“And I believe in love.”

And last, but not least, we have the lead character himself, Logan. Hugh Jackman always brings his A-game, but we can all agree this takes the top spot. Just as Charles represents the past, Laura the future, Logan is what’s happening now. The present is affecting him the most of all people.

Our current states are the result of what the past forged us into. For Logan, he became the Wolverine. He was made a weapon, a monster, but also a hero. It was thanks to Charles who found him and changed his life for the better. The problem was that Logan allowed his monster side to take over. This also explains why Charles admits his disappointment in him.


I called Logan a lost soul. That’s what we see him as at the start of the film, and certainly how he chooses to lead his life. Everywhere we follow him he’s either trying to recover or drink it all away. Problems are what he’s essentially trying to run away from. He wants to venture with Charles into a boat and alienate themselves from the world. Then enter Laura. In the beginning, he chooses to leave her. His involuntarily mandate to take her along proves little development occurs at this stage of his life. The girl trails around him like a chore, another problem. However, a new feeling seeds within our hero.

It’s when Charles demands to stay with the family at the farmhouse. We already established it represents a normal life. It shows the reality of when they feel most human. The inside jokes at the dinner table reminded Logan the days when he was a hero despite the inner flaws. It’s a place which reignites a spark. Charles wanted to stay at the family’s house to feel a sense of belonging, but he also wanted for Logan to see there’s always a better life he can choose to lead. One where he doesn’t always have to run away. The old man saw Laura as an opportunity to change everything, to return to the past, to the good days, not only for himself, but for Logan.


image via Kotaku Australia

After the death of Charles Xavier, it seems Logan should give up everything. But because of the experience at the farmhouse, he was able to feel something. Even though he was venturing into, what he considered as nowhere, he decided to go help Laura. It wasn’t until the forest scene that he regained a sense of action. He went out to save the young mutants. Ultimately, Logan decided he won’t allow himself to die alone like some deserted animal. He wasn’t going to become the tool they made him into. And that’s also where a lot of Logan’s destiny lies.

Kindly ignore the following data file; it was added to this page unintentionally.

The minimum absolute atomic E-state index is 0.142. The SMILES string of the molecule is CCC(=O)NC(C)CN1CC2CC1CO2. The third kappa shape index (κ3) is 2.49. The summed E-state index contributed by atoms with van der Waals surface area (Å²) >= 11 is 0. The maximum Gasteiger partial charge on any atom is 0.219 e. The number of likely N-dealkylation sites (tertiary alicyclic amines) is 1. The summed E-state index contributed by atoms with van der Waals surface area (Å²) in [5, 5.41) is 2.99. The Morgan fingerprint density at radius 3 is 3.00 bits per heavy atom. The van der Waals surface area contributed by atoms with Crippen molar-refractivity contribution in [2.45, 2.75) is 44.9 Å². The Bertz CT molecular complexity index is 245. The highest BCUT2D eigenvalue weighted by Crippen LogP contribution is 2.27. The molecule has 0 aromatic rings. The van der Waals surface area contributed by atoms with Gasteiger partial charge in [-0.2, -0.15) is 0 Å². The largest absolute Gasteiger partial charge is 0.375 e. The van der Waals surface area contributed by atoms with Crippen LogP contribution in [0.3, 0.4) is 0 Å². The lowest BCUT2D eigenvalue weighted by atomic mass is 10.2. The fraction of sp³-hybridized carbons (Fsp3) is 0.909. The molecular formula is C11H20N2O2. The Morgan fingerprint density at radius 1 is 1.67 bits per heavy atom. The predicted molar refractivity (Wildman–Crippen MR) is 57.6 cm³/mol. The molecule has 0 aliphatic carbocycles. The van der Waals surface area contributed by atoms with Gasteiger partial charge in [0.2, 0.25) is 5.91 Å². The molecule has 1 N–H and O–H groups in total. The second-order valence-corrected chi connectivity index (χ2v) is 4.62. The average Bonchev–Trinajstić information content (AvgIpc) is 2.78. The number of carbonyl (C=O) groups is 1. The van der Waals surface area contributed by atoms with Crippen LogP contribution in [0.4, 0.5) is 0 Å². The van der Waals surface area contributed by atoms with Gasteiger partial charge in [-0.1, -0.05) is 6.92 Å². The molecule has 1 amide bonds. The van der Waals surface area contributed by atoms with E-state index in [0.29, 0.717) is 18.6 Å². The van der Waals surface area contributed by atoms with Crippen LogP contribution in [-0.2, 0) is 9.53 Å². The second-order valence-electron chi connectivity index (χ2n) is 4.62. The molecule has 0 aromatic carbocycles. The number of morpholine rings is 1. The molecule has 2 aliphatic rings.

To prove that we had the clone, X-24 representing his mirror image. Was he any different from that thing? His life melded him into a man turned weapon, an object, an easily disposable device, only existing for others’ gain. He let himself reach a state as lifeless as the one of the clone. This time he might’ve not been manipulated and forced to kill, but his life held as little of a meaning. He was still the victim of the Wolverine.

And in the final scene of the movie he made his own decision. He decided he will protect Laura and the young kids even if it kills him. Killed him it did. A choice formed by a sense of protection, care if you’d wanna go the cheesy route I’d even say, love. For once he died a free man. “So that’s what it feels like”. What does this exactly mean? Our instincts tell us he’s referencing the feeling of death. However, it contains a double meaning. Its second and more important definition is Logan’s recognition of a true family. Both things he never got to experience until now.

This realization comes to fruition when he tells Laura, “You don’t have to fight anymore […] don’t be what they made you”. The moral he’s learned and wants to pass onto Laura so that she wouldn’t make the same mistake. All so that now she’d be able to “run on home to your mother”.


Logan is a story of understanding, rebirth, and inspiration. The past, present, future all encapsulated within its main cast. Maybe we did bad things in the past. That doesn’t mean we don’t deserve the fruits of life, nor does it mean we are submissive to the dark we once used to abide by. Instead, we should seek to become better people. The past defines you, but it’ll never make you the person you are now if you won’t let it.

It’s funny how going back yet again to the movie’s most important scene, the farmhouse, they pretended to be a family by taking on the name, “the Howletts”. For Logan that was only a cover-up to hide his identity. He thought it was something he couldn’t ever be a part of. He never thought he could allow himself to join one. However, as Laura seems to suggest at the end, it was something he certainly belonged in. We all should.

Charles: You know, Logan? This is what life looks like. A home, people who love each other, safe place. You should take a moment and feel it.


Logan: So this is what it feels like.


image via X-Men Movies Wiki

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1 comment

Nick Kush April 19, 2018 - 10:17 am